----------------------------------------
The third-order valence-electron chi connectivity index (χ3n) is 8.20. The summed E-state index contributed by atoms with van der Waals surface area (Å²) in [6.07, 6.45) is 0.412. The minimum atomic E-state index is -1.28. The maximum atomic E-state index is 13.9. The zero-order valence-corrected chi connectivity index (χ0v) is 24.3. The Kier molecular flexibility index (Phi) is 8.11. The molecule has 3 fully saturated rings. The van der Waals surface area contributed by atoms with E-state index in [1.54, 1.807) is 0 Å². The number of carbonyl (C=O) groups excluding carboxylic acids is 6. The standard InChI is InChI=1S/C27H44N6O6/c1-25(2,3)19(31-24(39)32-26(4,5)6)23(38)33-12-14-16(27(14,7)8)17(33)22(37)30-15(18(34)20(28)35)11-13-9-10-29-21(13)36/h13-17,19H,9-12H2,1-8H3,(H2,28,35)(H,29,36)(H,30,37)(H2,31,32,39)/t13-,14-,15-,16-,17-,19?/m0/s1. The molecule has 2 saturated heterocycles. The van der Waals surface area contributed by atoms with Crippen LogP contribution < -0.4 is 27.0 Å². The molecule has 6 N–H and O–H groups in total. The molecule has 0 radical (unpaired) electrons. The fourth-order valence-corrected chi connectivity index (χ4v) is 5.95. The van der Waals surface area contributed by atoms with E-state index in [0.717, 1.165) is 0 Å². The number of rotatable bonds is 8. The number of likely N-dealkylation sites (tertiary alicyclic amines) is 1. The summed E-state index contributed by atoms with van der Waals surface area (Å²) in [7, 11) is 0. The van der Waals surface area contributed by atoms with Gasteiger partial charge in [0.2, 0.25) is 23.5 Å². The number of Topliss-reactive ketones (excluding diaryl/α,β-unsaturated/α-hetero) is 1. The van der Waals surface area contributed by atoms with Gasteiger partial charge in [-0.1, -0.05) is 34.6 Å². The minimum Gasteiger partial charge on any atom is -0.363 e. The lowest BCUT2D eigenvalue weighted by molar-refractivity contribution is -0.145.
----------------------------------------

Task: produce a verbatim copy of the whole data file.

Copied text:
The third-order valence-electron chi connectivity index (χ3n) is 8.20. The summed E-state index contributed by atoms with van der Waals surface area (Å²) in [6.07, 6.45) is 0.412. The minimum atomic E-state index is -1.28. The maximum atomic E-state index is 13.9. The zero-order valence-corrected chi connectivity index (χ0v) is 24.3. The Kier molecular flexibility index (Phi) is 8.11. The molecule has 3 fully saturated rings. The van der Waals surface area contributed by atoms with E-state index in [1.54, 1.807) is 0 Å². The number of carbonyl (C=O) groups excluding carboxylic acids is 6. The standard InChI is InChI=1S/C27H44N6O6/c1-25(2,3)19(31-24(39)32-26(4,5)6)23(38)33-12-14-16(27(14,7)8)17(33)22(37)30-15(18(34)20(28)35)11-13-9-10-29-21(13)36/h13-17,19H,9-12H2,1-8H3,(H2,28,35)(H,29,36)(H,30,37)(H2,31,32,39)/t13-,14-,15-,16-,17-,19?/m0/s1. The molecule has 2 saturated heterocycles. The van der Waals surface area contributed by atoms with Crippen LogP contribution < -0.4 is 27.0 Å². The molecule has 6 N–H and O–H groups in total. The molecule has 0 radical (unpaired) electrons. The fourth-order valence-corrected chi connectivity index (χ4v) is 5.95. The van der Waals surface area contributed by atoms with E-state index in [0.717, 1.165) is 0 Å². The number of rotatable bonds is 8. The number of likely N-dealkylation sites (tertiary alicyclic amines) is 1. The summed E-state index contributed by atoms with van der Waals surface area (Å²) in [7, 11) is 0. The van der Waals surface area contributed by atoms with Gasteiger partial charge in [0.2, 0.25) is 23.5 Å². The number of Topliss-reactive ketones (excluding diaryl/α,β-unsaturated/α-hetero) is 1. The van der Waals surface area contributed by atoms with Gasteiger partial charge in [-0.1, -0.05) is 34.6 Å². The minimum Gasteiger partial charge on any atom is -0.363 e. The lowest BCUT2D eigenvalue weighted by molar-refractivity contribution is -0.145.